To calculate the carbon footprint of any business, at Go Climate Positive, we provide a full implementation of the Green House Gas (GHG) protocolCorporate Accounting and Reporting Standard, which includes scope 3 emissions, or specifically the emissions from your value chain.
The scope 3 standard is internationally recognised and accounts for emissions within 15 categories that include activities both upstream and downstream of your business’s operations.
Included in these measurements are the emissions generated from activities in the creation, supply and distribution, through to the final disposal of the products or services a business sells.
Given the potential scale of these emissions, many organisations find that the largest part of their carbon footprint lands within Scope 3 and that these emissions fall outside of the organisations’ direct control. This makes them simultaneously the most important and the most challenging emissions to manage for many businesses.
We select all the relevant categories to calculate the contribution made by your value chain to your overall carbon footprint.
Using this method of data capture, double, triple or even quadruple counting is common across an economy of value chains under the present GHG Protocol. For example, when a steel manufacturer uses logistics companies to either transport raw materials or help dispose of the waste products from the production process, all organisations involved will be reporting emissions linked to the manufacture of that steel.
Given the nature of scope 3 emissions, understanding, and capturing their true value is more complex than comprehending scope 1 and 2 emissions, nevertheless, widening the scope for measurement and reporting on these sources provides significant opportunities for process improvement and carbon reduction but also ensures a reporting organisation has considered the wider impact of its activities and provides comprehensive evidence that a business takes its carbon reduction activities seriously.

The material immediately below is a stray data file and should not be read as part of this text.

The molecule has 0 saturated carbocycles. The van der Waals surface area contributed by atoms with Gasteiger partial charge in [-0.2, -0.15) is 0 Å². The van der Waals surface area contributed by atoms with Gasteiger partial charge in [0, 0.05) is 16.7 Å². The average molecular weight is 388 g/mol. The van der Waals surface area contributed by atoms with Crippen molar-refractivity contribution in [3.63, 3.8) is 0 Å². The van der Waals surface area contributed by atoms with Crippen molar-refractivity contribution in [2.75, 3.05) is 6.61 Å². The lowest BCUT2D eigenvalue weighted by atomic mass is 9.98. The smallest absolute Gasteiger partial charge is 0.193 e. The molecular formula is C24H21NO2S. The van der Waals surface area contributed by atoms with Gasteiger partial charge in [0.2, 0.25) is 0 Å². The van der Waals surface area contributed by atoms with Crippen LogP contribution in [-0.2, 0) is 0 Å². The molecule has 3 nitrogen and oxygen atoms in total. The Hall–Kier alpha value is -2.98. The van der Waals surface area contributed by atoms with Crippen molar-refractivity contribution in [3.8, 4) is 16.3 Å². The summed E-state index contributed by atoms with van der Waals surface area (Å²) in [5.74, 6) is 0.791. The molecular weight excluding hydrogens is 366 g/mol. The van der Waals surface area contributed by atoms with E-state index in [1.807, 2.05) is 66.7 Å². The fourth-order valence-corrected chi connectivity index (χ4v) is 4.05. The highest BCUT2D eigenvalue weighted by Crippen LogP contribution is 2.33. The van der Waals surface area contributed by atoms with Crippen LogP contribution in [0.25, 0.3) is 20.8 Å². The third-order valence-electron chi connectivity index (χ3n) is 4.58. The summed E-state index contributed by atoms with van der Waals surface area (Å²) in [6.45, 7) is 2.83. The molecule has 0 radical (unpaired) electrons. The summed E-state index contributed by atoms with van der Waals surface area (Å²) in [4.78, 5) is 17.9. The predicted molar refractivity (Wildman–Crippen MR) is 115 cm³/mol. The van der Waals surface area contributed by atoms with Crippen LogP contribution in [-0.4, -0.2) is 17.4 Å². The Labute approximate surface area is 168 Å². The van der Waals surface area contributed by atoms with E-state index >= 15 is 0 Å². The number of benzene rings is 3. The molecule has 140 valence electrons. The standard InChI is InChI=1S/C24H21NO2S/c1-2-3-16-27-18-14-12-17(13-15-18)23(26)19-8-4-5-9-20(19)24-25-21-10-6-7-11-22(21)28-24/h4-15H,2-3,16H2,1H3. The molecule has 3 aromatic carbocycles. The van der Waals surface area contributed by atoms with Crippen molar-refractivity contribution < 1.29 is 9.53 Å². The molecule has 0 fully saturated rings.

There are also obvious environmental advantages for businesses that reduce their overall carbon footprint by accounting for scope 3 emissions. The more greenhouse gas (GHG) emissions that are accounted for and offset, the faster net zero goals can be achieved.
In summary, including scope 3 ‘value chain’ emissions in a business’s carbon footprint calculation is the only way that an organisation can measure its full impact on the climate. Using this method creates unavoidable double counting, as the scope 3 emissions are also captured in the carbon footprint of other organisations. But rather than be penalised for this increase in carbon emissions, under the greenhouse gas (GHG) protocols, organisations are celebrated as it demonstrates a real commitment to carbon reduction, while the more carbon that can be identified, reduced, or offset, the better for the environment.
If you would like help in identifying and mapping your scope 3 emissions, contact one of our carbon coaches for an in-depth discussion on carbon reduction.
While the inclusion of these value chain emissions is good practice, at the start of a carbon footprint mapping process many businesses are concerned about the risk of “double counting”, specifically they fear that their results will be negatively affected – and carbon footprint increased – if emissions from other organisations are included within their measurements.
As with financial accounting, GHG accounting principles ensure the reported inventory represents a faithful, true and fair account of a company’s GHG emissions. However, when reviewing the value chain of any organisation, double counting between companies is an inherent characteristic of scope 3 emissions. Put simply, this is largely because what is considered as scope 3 emissions for one reporting organisation will also be classed as scope 1, 2 or 3 emissions for a supplier organisation and therefore included in the calculations for both the supplier and the reporting organisations.
Financial transactions work in the same way along the value chain as carbon transactions. When you buy a product the price you pay is a combination of the price that your supplier paid their supplier for the raw materials (their "scope 3 costs") plus the costs they added on in their operations (their "scope 1 and 2 costs"). So financial costs are double counted through the value chain in exactly the same way that carbon costs are. The only difference is that suppliers also typically add a profit margin to their financial transactions whereas carbon transactions are sold "at cost".
The road to net zero for any reporting business is a collaborative journey and so this double counting is largely advocated. The only consequence of this practice is that potentially two or more organisations take responsibility for the same emissions, and both strive to bring them down. This is a much less serious risk than the possibility of an organisation ignoring emissions it is solely responsible for.